Cross-dressed in bright silk garments and dancing with candles between his fingers, Nguyen Duy Nam leads a temple of worshippers in a ceremony honouring mystical goddesses of forest, water and heaven.
Nam is one of a growing number of spirit mediums who perform the Hau Dong ritual of blaring noise and vibrant colours, now enjoying a resurgence after once being banned by the ruling Communist Party.
“It's like an illusion, like a soul has taken over my body,” says the 24-year-old, who works in a garage in capital Hanoi when he is not performing Hau Dong.
Dating to the 16th century, Hau Dong centres on a belief in the “mother goddesses” of three realms: forest, water and heaven. It draws from elements of Taoism, Buddhism and animism.
During rituals, spirit mediums dance to loud folk music while appearing to transform themselves into different characters from legend and history. They display changing personalities as if different spirits have entered their bodies.
Sometimes they say it feels real. “One time I couldn't even move my body and just cried for no reason, but then I returned to normal when the next character came,” says Nam.
Spread on the floor are offerings for the goddesses and the spirits, which can be anything from money to instant noodles to big paper horses.
“It’s for every class of society, from rich to poor, from officials to citizens and from the mountain to the plain,” says architect and researcher Doan Ky Thanh.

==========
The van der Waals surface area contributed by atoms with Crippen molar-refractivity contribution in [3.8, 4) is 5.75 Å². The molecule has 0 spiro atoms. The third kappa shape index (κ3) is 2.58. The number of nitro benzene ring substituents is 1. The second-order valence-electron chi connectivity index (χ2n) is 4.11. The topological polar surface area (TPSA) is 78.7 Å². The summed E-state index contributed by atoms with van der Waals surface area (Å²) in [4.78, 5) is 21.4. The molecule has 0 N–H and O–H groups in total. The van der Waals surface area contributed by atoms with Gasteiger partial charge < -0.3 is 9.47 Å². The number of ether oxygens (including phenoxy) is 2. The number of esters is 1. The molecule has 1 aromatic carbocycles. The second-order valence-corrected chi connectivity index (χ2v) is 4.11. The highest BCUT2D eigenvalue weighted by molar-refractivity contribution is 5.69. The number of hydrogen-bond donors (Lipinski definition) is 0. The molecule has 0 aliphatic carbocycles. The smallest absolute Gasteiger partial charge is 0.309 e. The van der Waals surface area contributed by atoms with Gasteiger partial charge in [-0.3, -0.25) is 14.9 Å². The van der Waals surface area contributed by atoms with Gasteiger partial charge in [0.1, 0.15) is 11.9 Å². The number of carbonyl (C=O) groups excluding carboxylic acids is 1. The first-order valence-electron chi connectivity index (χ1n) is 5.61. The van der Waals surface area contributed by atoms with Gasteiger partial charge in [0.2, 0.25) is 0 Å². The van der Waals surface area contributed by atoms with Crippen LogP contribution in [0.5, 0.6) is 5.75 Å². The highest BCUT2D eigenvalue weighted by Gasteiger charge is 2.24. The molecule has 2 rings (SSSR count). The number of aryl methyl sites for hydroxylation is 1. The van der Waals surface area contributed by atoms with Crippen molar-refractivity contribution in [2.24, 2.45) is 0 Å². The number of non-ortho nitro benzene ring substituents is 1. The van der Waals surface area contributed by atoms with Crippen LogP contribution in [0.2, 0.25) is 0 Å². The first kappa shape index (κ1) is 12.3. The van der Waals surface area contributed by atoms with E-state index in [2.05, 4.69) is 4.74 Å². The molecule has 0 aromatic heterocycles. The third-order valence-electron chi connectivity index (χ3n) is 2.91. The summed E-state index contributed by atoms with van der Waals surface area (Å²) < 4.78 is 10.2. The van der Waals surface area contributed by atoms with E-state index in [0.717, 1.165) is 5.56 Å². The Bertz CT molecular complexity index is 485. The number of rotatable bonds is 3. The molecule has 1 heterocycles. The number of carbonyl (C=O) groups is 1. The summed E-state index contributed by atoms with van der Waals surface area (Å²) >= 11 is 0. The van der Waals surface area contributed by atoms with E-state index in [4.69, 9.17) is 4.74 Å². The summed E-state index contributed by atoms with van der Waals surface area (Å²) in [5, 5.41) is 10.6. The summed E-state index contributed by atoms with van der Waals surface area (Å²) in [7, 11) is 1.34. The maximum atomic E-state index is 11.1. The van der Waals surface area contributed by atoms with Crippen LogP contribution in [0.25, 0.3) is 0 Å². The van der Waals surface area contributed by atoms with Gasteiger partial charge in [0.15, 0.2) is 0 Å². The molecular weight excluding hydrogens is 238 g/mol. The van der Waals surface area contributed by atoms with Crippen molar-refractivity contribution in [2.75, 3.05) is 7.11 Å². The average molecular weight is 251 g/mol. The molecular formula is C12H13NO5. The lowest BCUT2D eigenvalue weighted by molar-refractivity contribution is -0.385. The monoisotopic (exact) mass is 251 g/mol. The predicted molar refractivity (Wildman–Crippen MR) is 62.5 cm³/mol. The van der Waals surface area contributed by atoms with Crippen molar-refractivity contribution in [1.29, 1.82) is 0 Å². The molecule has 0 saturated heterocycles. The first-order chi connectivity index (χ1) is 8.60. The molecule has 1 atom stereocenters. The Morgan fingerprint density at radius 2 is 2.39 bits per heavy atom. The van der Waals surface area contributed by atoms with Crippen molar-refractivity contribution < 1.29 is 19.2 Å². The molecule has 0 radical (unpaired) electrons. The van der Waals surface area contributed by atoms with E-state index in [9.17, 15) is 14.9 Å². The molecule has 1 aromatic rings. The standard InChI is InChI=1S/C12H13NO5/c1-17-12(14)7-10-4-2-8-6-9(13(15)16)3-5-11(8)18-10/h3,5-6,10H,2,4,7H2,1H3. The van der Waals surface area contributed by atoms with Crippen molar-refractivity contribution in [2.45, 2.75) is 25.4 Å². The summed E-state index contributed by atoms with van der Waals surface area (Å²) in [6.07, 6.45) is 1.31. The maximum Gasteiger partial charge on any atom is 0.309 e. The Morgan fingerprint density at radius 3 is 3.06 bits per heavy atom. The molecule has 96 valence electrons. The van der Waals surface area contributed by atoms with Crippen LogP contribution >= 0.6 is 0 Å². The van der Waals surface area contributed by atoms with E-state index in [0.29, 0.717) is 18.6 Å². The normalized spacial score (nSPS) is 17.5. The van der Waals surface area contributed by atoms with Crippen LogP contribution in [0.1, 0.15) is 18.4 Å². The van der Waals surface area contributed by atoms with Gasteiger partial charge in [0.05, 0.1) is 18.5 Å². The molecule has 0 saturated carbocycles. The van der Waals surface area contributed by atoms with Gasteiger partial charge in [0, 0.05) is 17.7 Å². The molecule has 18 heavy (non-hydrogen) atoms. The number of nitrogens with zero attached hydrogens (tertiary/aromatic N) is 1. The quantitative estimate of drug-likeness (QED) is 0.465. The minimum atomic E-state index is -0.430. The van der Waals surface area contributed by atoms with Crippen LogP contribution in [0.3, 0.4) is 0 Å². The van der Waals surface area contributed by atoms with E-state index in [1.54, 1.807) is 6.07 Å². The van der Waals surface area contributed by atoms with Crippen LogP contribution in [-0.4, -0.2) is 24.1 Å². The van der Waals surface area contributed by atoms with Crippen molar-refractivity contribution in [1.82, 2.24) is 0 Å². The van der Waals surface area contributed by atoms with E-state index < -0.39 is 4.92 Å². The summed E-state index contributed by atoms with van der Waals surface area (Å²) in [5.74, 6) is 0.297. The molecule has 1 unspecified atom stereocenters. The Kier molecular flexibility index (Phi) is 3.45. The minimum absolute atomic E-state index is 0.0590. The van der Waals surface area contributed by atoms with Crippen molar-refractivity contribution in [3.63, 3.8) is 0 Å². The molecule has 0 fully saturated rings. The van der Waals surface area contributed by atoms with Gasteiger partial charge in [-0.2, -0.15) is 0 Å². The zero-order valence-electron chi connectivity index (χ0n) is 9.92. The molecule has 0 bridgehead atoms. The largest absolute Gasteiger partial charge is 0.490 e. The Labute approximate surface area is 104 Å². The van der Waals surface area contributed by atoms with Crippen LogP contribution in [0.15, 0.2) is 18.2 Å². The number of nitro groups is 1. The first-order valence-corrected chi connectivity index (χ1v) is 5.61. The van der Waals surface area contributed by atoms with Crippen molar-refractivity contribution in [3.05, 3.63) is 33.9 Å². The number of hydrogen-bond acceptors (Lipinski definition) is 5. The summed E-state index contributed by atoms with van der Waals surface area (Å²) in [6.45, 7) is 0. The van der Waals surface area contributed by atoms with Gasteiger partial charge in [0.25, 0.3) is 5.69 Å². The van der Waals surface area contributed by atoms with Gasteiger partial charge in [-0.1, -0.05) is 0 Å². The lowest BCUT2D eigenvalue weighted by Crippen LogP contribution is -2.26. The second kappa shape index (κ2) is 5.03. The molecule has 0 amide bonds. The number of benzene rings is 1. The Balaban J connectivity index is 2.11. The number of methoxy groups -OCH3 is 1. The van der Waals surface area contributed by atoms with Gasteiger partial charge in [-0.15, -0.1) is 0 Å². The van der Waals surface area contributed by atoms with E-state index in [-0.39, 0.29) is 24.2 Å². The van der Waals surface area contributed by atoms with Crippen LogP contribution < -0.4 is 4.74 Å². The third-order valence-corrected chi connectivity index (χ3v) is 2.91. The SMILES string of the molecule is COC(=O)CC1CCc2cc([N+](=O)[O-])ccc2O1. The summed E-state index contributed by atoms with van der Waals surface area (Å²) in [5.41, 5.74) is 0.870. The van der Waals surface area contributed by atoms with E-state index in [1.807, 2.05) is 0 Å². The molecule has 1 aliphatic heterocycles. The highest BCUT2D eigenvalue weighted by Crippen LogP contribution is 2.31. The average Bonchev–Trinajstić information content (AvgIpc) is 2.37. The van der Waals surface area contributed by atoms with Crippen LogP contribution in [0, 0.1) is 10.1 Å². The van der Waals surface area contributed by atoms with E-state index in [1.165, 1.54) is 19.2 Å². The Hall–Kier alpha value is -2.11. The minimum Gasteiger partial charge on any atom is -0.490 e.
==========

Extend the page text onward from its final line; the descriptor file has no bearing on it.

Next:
Thanh adds the appeal of the ritual broadened as it could attract participants of either gender.
Hau Dong’s status was reaffirmed last year when it was recognised by Unesco as an item of lntangible Cultural Heritage.
In 2005, the Communist Party lifted a ban on Hau Dong, which until then it had regarded as superstitious. Interest in the ritual has since grown, as economic liberalisation has brought greater wealth and social openness.
Hau Dong is not predominantly about money, but offerings to the spirits and temples can run into hundreds of thousands of dollars for a single ceremony.
Although the state frowns on wasting money, sponsoring a ceremony can be a status symbol.
Nam said after being called by the saints to become a medium he had given up the reckless lifestyle of his youth. That spurred him to work hard in his daily occupation. Now he owns two garages.
He is dedicated to continuing as a medium, whatever anyone thinks of him dressing as a woman and summoning the spirits. For now, only his close family know it’s part of his life.
“It’s my lifetime duty,” he said.
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